A key question in theories of language structure and processing is the degree to which different aspects of linguistic knowledge are processed independently or interactively. I'll discuss ongoing work that has examined these issues in the context of bilingual sound structure processing. When producing tongue twisters, bilinguals produce more overt, sound-category-changing speech errors than monolinguals, specifically within nonsense words consisting of language-unique sound structures (e.g., for Spanish-English bilinguals, nonce forms with initial /s/-stop clusters, which are found only in English). However, while 'shared' speech sound categories (e.g., initial stops) are less susceptible to overt errors, they are the locus of within-category deviations in phonetic properties -- an effect which may be magnified in cognate forms (e.g., teléfono/telephone for Spanish-English bilinguals). This suggests a model incorporating integration as well as segregation of sound structure and lexical knowledge, both within and across languages.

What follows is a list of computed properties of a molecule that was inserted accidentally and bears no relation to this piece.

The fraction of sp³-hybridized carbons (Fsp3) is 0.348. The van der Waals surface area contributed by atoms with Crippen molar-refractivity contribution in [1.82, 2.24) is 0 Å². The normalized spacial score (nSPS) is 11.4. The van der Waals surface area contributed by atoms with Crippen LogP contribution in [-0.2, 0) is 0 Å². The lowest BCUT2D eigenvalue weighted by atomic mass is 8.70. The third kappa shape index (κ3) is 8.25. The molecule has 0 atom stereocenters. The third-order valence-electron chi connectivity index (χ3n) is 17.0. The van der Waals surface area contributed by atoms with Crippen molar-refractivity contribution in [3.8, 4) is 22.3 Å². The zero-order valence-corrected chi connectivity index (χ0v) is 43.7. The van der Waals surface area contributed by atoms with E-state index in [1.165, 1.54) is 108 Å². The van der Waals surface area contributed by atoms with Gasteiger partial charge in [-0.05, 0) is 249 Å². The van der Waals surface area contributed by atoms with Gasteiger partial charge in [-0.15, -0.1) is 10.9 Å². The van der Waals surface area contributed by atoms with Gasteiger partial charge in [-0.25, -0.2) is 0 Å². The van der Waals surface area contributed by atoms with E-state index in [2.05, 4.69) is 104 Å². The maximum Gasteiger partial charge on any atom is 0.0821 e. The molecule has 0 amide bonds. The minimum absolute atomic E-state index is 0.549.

This weekend is the Symposium for American Indigenous Languages (SAIL) at the University of Arizona. Berkeley will be represented by postdoc Bernat Bardagil Mas, giving a talk entitled Language documentation as anticipated historical linguistics? and grad student Zachary O'Hagan, leading a plenary workshop called Using the Survey of California and Other Indian Languages - California Languages Archive.

April 9, 2019

Congrats to Hannah Haynie (PhD '12), who has accepted a tenure-track position in the linguistics department at the University of Colorado Boulder! 

April 7, 2019

This Thursday Peter Jenks will give a colloquium at Cornell University, entitled Anchored definite descriptions.

April 5, 2019

In and around the linguistics department in the next week:

  • Syntax and Semantics Circle - Friday April 5 - Dwinelle 1303 - 3-4:30pm